Beginning of her story. She is now sitting in a coffee shop drinking her tea downward when it begins to bother her head . . . that this is the beginning 'Of her first Summer out of high school (although she has been on her own for two years) and she hasn't any plans of what to do. It's important to find some kind of beginnings of amusements, so now is the time to bring herself into Summer happily! Now that she has broached this odd predicament, she has to find an answer right away.

... People intimidate small children silent it's so pompous. It's a bad game. She Loves Piss In Boots. With a silent shout, this Libra reaches out. My profundity is not very impressive today.

At 6 AM the next day, we set out for the UTE Gas Station, a beautiful, funky little place two miles out of town. This is where the race begins, and the sequence that will be shot here is one of the most important in the film. It will take two full 12-hour days, to shoot the scene-ten minutes of film in the finished picture.

Monte choreographs the first part of the complicated sequence as the sun, just clear of the horizon, slides higher in the sky. It's a beautiful, clear New Mexico morning. Dennis Wilson is hanging around looking approachable, and I have to go up and tell him how much I've dug the Beach Boys over the years. He seems genuinely surprised and pleased. "It was a lot of fun making that music," he says. "We never used to rehearse-we'd just go in and have a party."

I ask about Brian's health food store, and Dennis says, "He quit-it wasn't creative enough for him." But mostly, Dennis wants to talk about a band he is managing (or handling, or something) an African group called Flame.

The musical score for the film is going to be lots of wonderful old road-rock songs Re "Maybelline." and I suggest to Dennis that they are missing a bet by not including the Beach Boys' roadracing classic, "Shut Down." Dennis gets a pissed-off look on his face. "They're using all existing music," he says, "which bores the shit out of me. They ought to use something with a Moog, something you can get into."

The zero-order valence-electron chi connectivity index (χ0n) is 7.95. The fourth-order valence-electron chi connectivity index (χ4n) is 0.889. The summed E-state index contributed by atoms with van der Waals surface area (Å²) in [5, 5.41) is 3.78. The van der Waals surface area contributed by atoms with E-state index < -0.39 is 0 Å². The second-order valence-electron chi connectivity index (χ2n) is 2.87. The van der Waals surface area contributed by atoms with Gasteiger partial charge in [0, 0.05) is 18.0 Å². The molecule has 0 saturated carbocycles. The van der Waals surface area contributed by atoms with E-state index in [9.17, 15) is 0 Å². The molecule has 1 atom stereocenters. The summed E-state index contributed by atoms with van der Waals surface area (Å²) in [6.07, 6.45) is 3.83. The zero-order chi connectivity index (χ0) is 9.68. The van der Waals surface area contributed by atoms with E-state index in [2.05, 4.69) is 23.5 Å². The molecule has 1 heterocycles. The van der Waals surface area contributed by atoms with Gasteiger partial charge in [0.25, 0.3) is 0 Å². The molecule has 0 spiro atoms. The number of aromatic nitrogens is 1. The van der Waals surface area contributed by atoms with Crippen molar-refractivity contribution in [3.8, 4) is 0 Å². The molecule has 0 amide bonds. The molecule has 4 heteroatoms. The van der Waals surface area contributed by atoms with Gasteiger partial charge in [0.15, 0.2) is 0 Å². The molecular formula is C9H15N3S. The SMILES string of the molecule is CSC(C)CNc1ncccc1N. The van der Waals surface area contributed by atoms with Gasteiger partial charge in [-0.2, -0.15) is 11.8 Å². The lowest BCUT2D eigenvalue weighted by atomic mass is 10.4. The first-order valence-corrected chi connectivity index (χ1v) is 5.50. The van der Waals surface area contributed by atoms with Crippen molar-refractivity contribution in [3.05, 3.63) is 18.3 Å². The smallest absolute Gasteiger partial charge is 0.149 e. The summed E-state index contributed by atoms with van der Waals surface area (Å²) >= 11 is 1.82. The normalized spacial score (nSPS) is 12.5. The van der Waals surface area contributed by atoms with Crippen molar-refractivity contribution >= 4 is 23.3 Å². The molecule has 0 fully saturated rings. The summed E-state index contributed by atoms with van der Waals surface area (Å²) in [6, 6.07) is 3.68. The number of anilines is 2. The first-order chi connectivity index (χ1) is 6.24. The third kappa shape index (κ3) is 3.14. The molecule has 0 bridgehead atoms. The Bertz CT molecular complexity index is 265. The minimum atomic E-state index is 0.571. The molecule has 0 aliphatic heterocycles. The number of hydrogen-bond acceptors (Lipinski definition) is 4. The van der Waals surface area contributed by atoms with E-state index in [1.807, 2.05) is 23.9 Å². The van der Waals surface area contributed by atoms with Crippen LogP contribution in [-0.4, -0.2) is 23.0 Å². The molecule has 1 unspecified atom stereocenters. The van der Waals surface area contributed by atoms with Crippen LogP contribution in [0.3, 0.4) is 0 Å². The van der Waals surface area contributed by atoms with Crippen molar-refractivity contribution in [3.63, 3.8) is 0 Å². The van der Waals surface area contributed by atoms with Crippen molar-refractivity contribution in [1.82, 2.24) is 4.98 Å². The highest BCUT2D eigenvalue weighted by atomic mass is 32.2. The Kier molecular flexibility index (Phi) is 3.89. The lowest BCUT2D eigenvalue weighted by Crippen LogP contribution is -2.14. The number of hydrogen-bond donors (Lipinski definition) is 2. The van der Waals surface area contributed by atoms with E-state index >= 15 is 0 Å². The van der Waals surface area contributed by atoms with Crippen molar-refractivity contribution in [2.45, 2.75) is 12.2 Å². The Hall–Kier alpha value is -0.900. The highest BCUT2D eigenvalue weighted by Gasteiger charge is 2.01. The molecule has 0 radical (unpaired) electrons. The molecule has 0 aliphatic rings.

Finally the scene is ready for the camera, but there are problems. There are these two old Indians, see, who are supposed to provide local color by sitting, silent and inscrutable, in front of the gas station, and the problem is that they refuse to be silent and inscrutable; they prefer to make a running commentary in their own language on the goings on around them.

"Quiet!" Yells Walter, the production manager, after they spoil the first take. They understand no English, however, and keep on rapping. Ten takes later, with Monte satisfied, the Indians are still at it. Somewhere in the interim it has been decided that a little Indian rap might add to the scene's verisimilitude, and anyway nobody has figured out a way to get through to them.

The crew breaks for lunch, and the Indians cut out -- silently and inscrutably -- down the road. Walter notices that they are gone. "Get those Indians!" he yells, and an assistant jumps into a car and drives off after them. He intercepts them a good way down the road, opens the car door, and they climb obediently inside.

The Indian Question is still on Walter's mind. "How are we gonna make sure that they wear the same clothes tomorrow?" he asks. "We can't tell them -they won't understand."

"Let's buy them new shirts and hats and keep the ones they're wearing now," suggests someone. It sounds like a good idea, and he heads into town to buy the stuff. But when he returns, the Indians aren't going for it-they like the clothes they are wearing, don't begin to understand what kind of madness the white-eyes are trying to put on them, and are generally unhappy with the whole scene. Finally they are browbeaten into accepting ten dollars, and the afternoon shooting gets underway.